Sound — 10
Just one man playing the Blues. These are old recordings so the clarity of the sound is not great. This however just adds to the atmosphere of the tracks. Many well known guitar players consider Robert Johnson a major influence. The lengend of Robert Johnson is that he sold his soul to the Devil and there is much mystery regarding his early death. Johnson only recorded 29 songs during his short life and this album contains them all. Personally I don't buy into lengends. Johnson was simply a fantastic player and singer and his sound is what you would expect from 1930's blues, only better.
Lyrics — 8
Sadly blues players spend a lot of the time waking up in the morning. Many of the phrases used in the songs have become cliched and greatly overused. They wake up the morning only to find that their woman has left them and they become very depressed. Johnson however is emotional and the way he tells his tales is very clever. He uses different vocal sounds to keep your attention and wails, whispers, moans and cries. The playing is good but the way Johnson carries his songs is phenominal.
Overall Impression — 10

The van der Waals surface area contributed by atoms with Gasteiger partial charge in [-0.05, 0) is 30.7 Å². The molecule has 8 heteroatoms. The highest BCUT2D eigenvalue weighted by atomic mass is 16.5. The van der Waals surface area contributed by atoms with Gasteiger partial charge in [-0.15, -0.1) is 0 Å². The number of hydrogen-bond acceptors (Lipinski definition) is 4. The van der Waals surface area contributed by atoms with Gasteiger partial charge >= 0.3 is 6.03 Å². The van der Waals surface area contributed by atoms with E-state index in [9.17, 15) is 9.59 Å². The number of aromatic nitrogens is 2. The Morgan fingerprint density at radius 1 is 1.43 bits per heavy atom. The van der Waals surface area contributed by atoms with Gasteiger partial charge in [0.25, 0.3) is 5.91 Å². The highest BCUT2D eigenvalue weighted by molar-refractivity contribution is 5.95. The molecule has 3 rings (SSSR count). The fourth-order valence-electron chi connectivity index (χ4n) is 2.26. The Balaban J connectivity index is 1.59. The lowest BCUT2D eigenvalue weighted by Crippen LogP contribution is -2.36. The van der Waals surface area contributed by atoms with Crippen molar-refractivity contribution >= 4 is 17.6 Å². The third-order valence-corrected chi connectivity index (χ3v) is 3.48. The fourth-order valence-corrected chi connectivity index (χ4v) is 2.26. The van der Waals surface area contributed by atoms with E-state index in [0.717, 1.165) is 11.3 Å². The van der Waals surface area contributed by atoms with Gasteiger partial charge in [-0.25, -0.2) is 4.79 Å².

With this album I hate the fact that it is too long to listen to at once but I also love the fact that it is too long. The second half of the CD is still to be properly discovered. I also love the fact that Johnsons playing is difficult as this gives me something to aspire to. All the songs are pretty good, Terraplane Blues being a particular favorite. The most well known song is Sweet Home Chicago. As a Blues fan I would have to say that this is my favorite Blues album. It is very difficult to be critical when he has inspired so many blues and rock players of today. Keith Ricards and Eric Clapton being obvious examples. The only real hate is the poor recording quality due to the technology at the time. This album however cannot be praised enough. This is Bules at its most raw, passionate, emotional, soulful and gritty best.